In one embodiment, a user may create a descriptive tag for each compressed file. This may be desirable in embodiments where a large number of files may be compressed. The descriptive tag may be, for example, a metatag. The metatag may include any text desired by the user, such as a description of the compressed files contents. In other embodiments, the descriptive tag may include audio, video, or the like. It may be desirable for the metatag to be compressed according to the method described above. Preferably, the metatag may be linked to the compressed file and the index file. The metatag may be linked to the file in any desirable manner, for example, by attaching it to the beginning or end of the compressed file or index file. Additionally, a password may be associated with each compressed file to control file access. This may be particularly preferable in applications involving the transmission of files from one user to another.

As mentioned above, the user interface may include a graphical user interface, or graphical display, shown in FIG. 2. In one embodiment, the graphical interface displays a representation of the files based on the importance level assigned to them by the user. The graphical user interface preferably represents the compressed files by associating colored squares 201 with the compressed files. It may be desirable to match the color of the squares with their associated level of importance, as assigned by the compression file folders. In one embodiment, red squares are associated with files of high importance, yellow square are associated with files of medium importance, and green squares are associated with files of low importance. One advantage of the color coded graphical representation of the files is that a desired file may be more easily located based on its assigned importance. Another advantage of the color coded graphical representation is that the files may be archived after a desired date based on their importance.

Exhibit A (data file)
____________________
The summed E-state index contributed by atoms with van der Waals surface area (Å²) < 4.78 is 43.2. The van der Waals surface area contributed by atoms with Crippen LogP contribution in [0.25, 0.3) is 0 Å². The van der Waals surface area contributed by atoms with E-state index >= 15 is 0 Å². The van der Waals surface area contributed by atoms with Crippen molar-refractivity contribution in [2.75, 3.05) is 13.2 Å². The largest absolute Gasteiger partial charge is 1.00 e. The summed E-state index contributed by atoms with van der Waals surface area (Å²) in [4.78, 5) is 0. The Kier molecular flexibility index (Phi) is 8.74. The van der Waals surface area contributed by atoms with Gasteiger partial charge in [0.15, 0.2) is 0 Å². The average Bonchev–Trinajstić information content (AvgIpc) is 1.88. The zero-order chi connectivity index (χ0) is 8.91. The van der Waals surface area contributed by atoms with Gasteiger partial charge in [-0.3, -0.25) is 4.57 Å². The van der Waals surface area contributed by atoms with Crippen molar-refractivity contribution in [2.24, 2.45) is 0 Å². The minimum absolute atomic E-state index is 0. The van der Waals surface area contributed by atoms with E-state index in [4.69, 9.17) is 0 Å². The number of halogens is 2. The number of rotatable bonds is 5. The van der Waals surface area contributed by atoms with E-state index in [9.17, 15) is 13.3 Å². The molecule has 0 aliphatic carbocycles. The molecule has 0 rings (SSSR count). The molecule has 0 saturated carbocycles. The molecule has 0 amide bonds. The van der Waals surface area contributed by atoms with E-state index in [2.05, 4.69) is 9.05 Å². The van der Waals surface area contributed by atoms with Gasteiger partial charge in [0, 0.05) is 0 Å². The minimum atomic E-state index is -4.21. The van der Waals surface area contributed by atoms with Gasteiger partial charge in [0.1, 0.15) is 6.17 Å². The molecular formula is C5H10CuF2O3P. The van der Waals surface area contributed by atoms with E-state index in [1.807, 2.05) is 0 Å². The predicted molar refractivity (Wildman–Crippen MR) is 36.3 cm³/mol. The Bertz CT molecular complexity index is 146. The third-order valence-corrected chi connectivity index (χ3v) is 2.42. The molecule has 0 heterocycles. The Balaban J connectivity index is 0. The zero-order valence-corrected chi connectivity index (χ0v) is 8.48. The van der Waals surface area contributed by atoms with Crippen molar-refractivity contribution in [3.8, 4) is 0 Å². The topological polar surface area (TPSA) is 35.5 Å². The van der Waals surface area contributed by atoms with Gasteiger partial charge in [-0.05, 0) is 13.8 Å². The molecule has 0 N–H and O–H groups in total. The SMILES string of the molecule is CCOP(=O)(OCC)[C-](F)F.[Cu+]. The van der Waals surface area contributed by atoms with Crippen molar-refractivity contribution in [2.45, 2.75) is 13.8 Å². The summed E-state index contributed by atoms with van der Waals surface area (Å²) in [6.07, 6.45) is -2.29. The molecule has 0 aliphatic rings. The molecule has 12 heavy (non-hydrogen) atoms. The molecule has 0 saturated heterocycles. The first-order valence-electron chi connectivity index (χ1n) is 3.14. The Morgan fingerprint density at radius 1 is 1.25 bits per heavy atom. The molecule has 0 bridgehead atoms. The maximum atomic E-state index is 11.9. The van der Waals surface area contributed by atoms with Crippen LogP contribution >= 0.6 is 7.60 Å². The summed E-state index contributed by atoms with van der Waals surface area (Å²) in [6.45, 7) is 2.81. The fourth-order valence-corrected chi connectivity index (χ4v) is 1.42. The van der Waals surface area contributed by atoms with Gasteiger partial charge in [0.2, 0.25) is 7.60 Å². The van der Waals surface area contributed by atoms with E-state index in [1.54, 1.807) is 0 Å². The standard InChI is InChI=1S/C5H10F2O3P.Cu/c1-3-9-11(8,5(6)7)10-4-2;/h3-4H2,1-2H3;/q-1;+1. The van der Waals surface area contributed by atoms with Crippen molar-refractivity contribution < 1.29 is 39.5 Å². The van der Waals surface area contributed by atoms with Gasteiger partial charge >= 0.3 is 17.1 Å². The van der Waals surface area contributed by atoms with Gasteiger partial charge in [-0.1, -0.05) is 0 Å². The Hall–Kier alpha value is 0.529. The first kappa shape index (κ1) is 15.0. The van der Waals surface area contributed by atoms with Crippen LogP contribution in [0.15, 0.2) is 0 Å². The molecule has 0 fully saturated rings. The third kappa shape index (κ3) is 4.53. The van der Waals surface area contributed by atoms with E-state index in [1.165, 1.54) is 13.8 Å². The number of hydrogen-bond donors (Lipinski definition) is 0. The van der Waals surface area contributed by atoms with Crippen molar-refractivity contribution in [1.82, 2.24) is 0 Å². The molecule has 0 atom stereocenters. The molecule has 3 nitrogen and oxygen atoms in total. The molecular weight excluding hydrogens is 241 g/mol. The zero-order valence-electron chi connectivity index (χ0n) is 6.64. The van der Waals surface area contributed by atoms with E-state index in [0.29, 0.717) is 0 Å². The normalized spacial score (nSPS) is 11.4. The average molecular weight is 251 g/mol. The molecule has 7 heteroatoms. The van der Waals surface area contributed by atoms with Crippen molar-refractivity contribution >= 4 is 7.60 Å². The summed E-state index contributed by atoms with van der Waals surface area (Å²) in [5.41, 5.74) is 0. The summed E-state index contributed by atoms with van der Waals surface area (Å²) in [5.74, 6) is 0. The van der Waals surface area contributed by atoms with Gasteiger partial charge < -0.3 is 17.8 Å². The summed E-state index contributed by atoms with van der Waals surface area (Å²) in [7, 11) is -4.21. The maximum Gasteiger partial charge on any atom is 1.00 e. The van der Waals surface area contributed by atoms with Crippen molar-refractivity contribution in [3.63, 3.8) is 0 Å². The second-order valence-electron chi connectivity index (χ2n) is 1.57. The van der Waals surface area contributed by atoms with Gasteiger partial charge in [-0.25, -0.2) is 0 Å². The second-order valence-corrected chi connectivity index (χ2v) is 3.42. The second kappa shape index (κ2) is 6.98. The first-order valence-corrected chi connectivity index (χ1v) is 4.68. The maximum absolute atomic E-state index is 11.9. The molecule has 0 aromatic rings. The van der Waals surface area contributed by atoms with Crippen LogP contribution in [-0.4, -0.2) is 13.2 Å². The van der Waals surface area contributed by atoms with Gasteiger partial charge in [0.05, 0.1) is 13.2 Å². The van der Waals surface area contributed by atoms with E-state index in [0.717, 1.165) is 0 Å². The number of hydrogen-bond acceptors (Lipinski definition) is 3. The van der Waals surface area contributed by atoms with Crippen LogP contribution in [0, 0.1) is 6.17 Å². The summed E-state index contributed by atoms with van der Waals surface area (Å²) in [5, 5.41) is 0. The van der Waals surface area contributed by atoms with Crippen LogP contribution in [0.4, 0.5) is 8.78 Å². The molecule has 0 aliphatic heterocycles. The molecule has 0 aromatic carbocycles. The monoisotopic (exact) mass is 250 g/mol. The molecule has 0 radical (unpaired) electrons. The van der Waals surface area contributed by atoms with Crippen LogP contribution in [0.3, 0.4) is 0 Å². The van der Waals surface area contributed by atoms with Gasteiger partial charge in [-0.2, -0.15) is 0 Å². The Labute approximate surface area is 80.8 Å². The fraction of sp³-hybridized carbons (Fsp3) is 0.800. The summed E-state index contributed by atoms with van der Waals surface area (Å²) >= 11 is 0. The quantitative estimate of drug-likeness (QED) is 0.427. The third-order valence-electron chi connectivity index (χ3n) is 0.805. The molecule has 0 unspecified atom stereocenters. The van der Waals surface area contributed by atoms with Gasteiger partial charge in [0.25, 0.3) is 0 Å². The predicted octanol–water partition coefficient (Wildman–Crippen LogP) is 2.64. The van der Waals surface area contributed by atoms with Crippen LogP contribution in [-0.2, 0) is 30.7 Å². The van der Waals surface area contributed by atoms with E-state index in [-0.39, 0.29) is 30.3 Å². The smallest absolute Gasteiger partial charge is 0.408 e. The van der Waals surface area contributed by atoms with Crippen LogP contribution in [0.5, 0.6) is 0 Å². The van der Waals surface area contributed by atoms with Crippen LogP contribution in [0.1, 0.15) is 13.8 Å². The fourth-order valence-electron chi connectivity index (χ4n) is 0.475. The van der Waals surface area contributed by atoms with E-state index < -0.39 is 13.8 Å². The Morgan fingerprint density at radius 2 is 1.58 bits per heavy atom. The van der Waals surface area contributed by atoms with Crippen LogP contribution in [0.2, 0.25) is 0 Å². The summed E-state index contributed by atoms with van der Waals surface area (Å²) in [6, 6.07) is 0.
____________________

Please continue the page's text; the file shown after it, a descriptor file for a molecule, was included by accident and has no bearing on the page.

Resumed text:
The user interface may also be used to search the compressed files by, for example, a category, keyword, and the like. In one embodiment, keywords of interest may be entered into a search page accessible using the user interface. A computer processor may then be used to perform the search, whose results may be displayed based on the user interface. In such an embodiment, the results of the search may be displayed using the graphical display. The files that include the searched keywords may be displayed according to their importance using the representations of red, yellow, and green squares described above. A pointing device, such as a computer mouse, may be used to scroll over a desired square. As the mouse cursor is placed over a red, yellow, or green square, the compressed filename and metatag information may be displayed. Allowing a user to view the name of the file and the metatag description of the file provides the advantage of allowing a user to open only a selected file or files without burdening the computers resources.

In some applications, it may be desirable to perform one or more operations on the compressed file. Typical operations may include, but are not limited to, modifying a compressed file, emailing the compressed file, deleting the compressed file, verifying that the decompressed file matches the original source file, restoring the decompressed file to its original source location, and the like. These operations may be performed using the graphical user interface. As described above, a single set of data may be decompressed without decompressing each of the plurality of sets of data. Accordingly, a single file may be decompressed without decompressing other files. Thus, in one embodiment a compressed file may be modified by decompressing the file to a temporary folder and launching it using an appropriate software application. In this embodiment, the decompressed file in the temporary folder may be modified and then saved. Once the software application is terminated, the modified file may be moved back into the appropriate compression file folder and recompressed.